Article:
Wednesday, March 10th, 2010

HTML Minification

Category: HTML, Performance

<>p>Good old Kangax has been playing with HTML minification and has shared his new tool in an early stage.

What does it do?

Kangax has forked John Resig’s HTML parser which parses the HTML and sends that into the Minifier. This has rules that do things like whitespace optimization, comment removal, and collapsing boolean attributes (e.g. disabled=”true” -> disabled).

He also has a linter going:

While working on minifier, I realized that oftentimes the most wasteful part of the markup is not white space, comments or boolean attributes, but inline styles, scripts, presentational or deprecated elements and attributes. None of these can be simply stripped, as that could affect state of the document and is just too obtrusive. What can be done, however, is reporting of these occurences to the user. HTMLLint is even a smaller script, whose job is exactly that—to log any deprecated or presentational elements/attributes encountered during parsing. Additionally, it detects event attributes (e.g. onclick, onmouseover, etc.). The rationale for this is that moving contents of event attributes to external script allows to take advantage of resource caching.

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Posted by Dion Almaer at 6:14 am
17 Comments

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3.6 rating from 30 votes

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A tool for convert valid html to invalid html?

Comment by halan — March 10, 2010

…and; what serious developer is going to use both depreciated html content AND an html parser/checker?

Comment by sixtyseconds — March 10, 2010

…or for that matter, why would they use event attributes?

Comment by sixtyseconds — March 10, 2010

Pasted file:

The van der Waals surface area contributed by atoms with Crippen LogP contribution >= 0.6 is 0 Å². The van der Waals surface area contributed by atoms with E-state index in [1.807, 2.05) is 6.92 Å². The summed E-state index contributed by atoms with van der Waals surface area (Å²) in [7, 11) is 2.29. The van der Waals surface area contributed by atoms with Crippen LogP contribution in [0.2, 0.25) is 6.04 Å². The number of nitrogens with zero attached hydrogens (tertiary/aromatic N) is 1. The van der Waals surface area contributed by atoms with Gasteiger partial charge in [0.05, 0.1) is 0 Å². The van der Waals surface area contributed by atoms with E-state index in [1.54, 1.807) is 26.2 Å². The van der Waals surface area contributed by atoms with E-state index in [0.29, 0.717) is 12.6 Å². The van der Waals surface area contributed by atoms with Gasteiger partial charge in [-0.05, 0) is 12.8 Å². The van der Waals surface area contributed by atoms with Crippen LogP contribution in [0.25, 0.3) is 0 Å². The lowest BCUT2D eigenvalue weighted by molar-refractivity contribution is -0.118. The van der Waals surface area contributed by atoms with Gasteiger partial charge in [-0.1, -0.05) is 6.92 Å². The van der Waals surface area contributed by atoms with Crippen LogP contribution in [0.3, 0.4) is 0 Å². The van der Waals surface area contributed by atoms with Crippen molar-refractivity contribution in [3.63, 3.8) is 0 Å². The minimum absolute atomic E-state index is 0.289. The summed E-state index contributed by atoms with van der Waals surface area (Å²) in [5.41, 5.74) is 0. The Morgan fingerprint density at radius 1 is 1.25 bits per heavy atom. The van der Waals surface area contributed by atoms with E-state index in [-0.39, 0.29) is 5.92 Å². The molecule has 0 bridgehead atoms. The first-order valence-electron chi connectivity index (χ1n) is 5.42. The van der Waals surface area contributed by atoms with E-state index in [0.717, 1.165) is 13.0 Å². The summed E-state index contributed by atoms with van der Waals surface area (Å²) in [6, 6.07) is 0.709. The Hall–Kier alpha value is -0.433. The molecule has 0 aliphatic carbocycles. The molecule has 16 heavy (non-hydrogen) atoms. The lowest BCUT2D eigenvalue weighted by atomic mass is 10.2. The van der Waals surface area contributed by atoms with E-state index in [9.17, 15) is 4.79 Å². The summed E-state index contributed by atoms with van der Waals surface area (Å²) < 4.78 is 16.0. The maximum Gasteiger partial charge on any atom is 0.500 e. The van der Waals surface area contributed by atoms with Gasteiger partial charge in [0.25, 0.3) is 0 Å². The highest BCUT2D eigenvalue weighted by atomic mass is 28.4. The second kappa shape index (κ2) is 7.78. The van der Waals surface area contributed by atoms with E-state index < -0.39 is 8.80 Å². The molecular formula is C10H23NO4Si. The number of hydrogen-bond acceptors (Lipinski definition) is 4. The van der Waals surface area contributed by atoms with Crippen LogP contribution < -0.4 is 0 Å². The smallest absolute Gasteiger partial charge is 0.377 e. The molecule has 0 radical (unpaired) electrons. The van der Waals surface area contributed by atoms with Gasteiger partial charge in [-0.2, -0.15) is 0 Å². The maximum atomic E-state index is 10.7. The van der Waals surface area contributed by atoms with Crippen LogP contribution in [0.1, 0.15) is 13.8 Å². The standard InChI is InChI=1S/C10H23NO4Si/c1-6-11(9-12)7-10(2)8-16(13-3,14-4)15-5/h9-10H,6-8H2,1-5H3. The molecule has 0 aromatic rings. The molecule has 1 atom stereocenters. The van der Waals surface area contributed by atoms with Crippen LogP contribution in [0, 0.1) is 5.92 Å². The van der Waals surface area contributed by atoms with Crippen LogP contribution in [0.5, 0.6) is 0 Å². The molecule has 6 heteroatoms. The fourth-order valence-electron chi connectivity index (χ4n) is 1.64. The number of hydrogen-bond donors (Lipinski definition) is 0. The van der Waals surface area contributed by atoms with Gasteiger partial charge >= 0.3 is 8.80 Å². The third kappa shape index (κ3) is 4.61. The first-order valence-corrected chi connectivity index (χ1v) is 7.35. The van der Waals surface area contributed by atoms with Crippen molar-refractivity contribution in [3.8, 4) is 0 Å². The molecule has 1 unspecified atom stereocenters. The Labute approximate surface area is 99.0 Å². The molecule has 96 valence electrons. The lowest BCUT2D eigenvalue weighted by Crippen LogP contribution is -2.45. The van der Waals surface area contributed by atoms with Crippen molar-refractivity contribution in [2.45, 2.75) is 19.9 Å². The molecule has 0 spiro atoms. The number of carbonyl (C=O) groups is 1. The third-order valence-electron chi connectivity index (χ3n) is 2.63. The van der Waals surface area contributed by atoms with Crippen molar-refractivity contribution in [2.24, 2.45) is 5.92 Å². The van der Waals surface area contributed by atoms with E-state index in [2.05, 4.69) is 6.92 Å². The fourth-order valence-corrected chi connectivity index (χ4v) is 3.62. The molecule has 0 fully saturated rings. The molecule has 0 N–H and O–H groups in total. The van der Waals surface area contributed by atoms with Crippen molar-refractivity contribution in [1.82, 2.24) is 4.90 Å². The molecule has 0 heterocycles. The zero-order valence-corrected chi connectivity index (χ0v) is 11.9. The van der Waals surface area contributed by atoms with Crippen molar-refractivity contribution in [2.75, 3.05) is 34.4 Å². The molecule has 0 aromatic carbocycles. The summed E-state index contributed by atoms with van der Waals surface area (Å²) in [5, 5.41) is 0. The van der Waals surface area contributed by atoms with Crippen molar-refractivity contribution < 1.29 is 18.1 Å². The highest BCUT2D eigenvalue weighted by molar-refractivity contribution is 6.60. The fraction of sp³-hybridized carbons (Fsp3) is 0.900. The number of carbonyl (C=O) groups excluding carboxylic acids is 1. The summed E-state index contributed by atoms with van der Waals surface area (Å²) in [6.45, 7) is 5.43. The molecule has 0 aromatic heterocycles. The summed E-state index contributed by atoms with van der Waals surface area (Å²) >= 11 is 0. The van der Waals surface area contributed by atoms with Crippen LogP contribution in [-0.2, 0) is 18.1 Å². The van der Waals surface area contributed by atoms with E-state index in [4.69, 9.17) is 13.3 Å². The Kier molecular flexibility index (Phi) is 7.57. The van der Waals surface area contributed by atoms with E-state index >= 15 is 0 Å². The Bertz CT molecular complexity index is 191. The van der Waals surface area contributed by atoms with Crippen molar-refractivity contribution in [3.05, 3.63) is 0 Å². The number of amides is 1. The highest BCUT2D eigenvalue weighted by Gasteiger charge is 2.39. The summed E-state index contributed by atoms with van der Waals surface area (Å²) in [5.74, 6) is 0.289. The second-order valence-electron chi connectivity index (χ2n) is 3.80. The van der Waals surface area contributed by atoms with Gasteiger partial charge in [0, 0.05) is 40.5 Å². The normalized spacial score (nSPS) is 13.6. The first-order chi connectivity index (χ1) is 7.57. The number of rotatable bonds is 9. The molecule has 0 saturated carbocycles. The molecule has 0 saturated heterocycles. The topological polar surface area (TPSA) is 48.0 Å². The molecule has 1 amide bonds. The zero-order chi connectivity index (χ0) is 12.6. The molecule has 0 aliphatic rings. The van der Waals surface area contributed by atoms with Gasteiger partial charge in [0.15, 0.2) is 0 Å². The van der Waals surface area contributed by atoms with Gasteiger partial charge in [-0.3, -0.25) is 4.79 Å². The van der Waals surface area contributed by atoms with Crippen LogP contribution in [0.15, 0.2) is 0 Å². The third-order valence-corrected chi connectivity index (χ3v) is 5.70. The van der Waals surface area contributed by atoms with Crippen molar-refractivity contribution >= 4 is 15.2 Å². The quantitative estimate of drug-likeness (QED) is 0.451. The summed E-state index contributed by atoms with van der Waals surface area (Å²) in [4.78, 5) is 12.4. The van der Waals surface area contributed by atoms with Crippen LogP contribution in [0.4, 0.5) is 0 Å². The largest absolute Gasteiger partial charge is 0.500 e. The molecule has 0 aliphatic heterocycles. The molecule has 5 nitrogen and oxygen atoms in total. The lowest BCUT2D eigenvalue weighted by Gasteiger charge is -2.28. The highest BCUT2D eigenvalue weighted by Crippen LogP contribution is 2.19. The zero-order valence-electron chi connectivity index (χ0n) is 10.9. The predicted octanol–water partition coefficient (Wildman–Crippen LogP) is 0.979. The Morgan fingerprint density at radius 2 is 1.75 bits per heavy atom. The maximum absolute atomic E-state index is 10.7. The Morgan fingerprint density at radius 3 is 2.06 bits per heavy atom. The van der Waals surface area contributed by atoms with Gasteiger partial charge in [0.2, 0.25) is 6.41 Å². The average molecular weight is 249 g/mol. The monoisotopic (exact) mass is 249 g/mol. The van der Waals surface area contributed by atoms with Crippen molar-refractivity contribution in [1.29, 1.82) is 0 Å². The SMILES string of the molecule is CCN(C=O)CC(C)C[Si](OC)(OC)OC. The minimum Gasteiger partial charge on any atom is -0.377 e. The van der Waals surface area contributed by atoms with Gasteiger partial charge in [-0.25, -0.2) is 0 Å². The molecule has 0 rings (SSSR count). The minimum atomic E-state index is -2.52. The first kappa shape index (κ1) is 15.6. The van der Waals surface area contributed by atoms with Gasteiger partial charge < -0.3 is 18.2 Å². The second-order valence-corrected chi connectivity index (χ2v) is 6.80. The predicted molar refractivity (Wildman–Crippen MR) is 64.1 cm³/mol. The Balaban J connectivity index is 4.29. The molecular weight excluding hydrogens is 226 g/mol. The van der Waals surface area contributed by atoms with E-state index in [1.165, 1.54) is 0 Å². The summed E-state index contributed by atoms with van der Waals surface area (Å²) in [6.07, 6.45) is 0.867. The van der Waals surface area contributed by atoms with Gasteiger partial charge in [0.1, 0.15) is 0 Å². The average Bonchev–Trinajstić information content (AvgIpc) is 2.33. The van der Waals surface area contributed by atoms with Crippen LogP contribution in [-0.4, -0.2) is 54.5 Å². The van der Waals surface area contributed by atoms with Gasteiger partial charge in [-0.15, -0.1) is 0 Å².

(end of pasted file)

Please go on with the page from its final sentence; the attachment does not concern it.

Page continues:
I gotta say, call me old fashioned but I like my HTML readable :)

Comment by iliad — March 10, 2010

@kangax, Magnolia CMS already uses a HTML minifier (some other CMS systems as well) I suggest you track those down and ‘borrow/port’ algorithms.
.
@rest, HTML minifiers are generally used to optimize pages before serverside caching. This is commonly abstracted away from developers and adopted by platforms (CMS/CRM/Portals). My guess would be that Kangax is building this for server side JS. It has zero value for development unless you deploy sites as raw html files.
.
As usual, the scope is grander then most ajaxian readers comprehend or care about.

Comment by BenGerrissen — March 10, 2010

@kangax, though established HTML minifiers are generally build by clueless backend developers who think HTML equals XML and tend to put a SAX parser in there somewhere… grrr, though the Magnolia team *fixed* that since Magnolia 3.0 I believe.

Comment by BenGerrissen — March 10, 2010

Here is an XSL version:

Comment by RobKoberg — March 10, 2010

And here it is escaped:

<xsl:stylesheet xmlns:xsl=”http://www.w3.org/1999/XSL/Transform” version=”2.0″>
<xsl:strip-space elements=”*”/>
<xsl:output indent=”no” method=”xhtml”/>
<xsl:template match=”@*|node()”>
<xsl:copy>
<xsl:apply-templates select=”@*|node()”/>
</xsl:copy>
</xsl:template>
</xsl:stylesheet>

Comment by RobKoberg — March 10, 2010

Wow, congrats on getting the single line version of IE’s conditional comments working. I saw the comment saying that conditional comments worked but very few people even know about/check the single line form.